Neither this critical language from § 405(h) nor the history of § 1395ii changed in 1986. Had Congress written a new statute, we would need to decide what the new language means, rather than what Michigan Academy said some bygone language meant. But when Congress amended § 1395ff it left § 1395ii alone. Section 1395ii was amended in 1994 (see § 108(c)(4) of Pub.L. 103-296, 108 Stat. 1485), but that change was designed only to make it clear that a bureaucratic reorganization (the removal of the Commissioner of Social Security from the Department of Health and Human Services) had no substantive effects. The operative language is the same now as it was when Michigan Academy came down. The Supreme Court is jealous of its powers and insists that the inferior courts are not authorized to declare the reasoning of its opinions outdated and their holdings passé. See State Oil Co. v. Kahn, 118 S.Ct. 275, 284 (1997); Rodriguez de Quijas v. Shearson/American Express, Inc., 490 U.S. 477, 484 (1989); Thurston Motor Lines, Inc. v. Jordan K. Rand, Ltd., 460 U.S. 533, 535 (1983). Until the Supreme Court tells us that it believes that the 1986 amendments require a change of direction with respect to § 1395ii, we are obliged to follow the holding of Michigan Academy.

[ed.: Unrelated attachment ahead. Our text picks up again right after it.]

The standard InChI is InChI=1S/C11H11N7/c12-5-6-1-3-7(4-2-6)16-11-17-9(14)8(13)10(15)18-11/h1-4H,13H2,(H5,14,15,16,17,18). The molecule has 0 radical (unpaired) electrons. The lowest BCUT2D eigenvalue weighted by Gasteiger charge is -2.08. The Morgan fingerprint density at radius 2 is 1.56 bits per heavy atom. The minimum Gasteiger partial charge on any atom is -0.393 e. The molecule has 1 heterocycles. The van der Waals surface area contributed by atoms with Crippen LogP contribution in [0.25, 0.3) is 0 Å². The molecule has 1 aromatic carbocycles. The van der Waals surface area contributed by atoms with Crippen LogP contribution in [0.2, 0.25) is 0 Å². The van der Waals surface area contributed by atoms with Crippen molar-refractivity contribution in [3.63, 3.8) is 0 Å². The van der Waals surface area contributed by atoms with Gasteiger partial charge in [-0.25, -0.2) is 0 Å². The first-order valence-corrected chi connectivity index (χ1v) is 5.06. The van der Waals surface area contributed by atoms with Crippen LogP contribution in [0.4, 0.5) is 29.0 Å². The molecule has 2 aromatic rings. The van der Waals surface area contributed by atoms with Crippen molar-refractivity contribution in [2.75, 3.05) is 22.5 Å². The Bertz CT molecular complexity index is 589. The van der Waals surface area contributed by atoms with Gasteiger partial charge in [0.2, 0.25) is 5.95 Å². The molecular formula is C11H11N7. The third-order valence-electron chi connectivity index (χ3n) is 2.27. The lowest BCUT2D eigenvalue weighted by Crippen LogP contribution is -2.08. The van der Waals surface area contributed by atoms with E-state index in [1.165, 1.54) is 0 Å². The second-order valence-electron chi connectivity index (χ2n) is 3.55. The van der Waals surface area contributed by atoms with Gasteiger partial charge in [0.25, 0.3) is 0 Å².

Although this conclusion makes it unnecessary to discuss in detail the distinctions between the Medicare and Medicaid programs, the possibility that this case may find its way to a higher tribunal leads us to record our disagreement with the district court's conclusion that challenges to Medicaid regulations are barred whenever the decision has implications for Medicare regulations. The Medicaid Act contains nothing comparable to § 405(h) or § 1395ii. The general federal-question jurisdiction under § 1331 therefore supplies the avenue of judicial review, and it has been understood for a long time that courts are not to invent novel obstacles to the use of this jurisdiction. See Colorado River Water Conservation District v. United States, 424 U.S. 800, 817 (1976). We have entertained challenges to Medicaid regulations without hinting that a district court should dismiss the case (effectively abstaining) if a similar problem could arise under the Medicare Act or its regulations. See Woodstock/Kenosha Health Center v. Schweiker, 713 F.2d 285, 288-89 (7th Cir. 1983); Illinois Department of Public Aid v. Schweiker, 707 F.2d 273 (7th Cir. 1983). The district court did not mention these cases; instead it relied on an earlier decision, Rhode Island Hospital v. Califano, 585 F.2d 1153, 1162-63 (1st Cir. 1978), that is incompatible with the law of this circuit. The Medicare and Medicaid programs have many substantive and procedural differences; it is not as if they were twins, so that a court should struggle to avert the possibility of allowing judicial review at different times or through different mechanisms. Nursing homes that participate in the Medicaid program are not limited to the Medicare procedures. If some nursing homes may litigate on their own, they may litigate through their trade association; we don't see why the fact that other members of the Council have potential Medicare claims should cut off associational representation and compel independent litigation.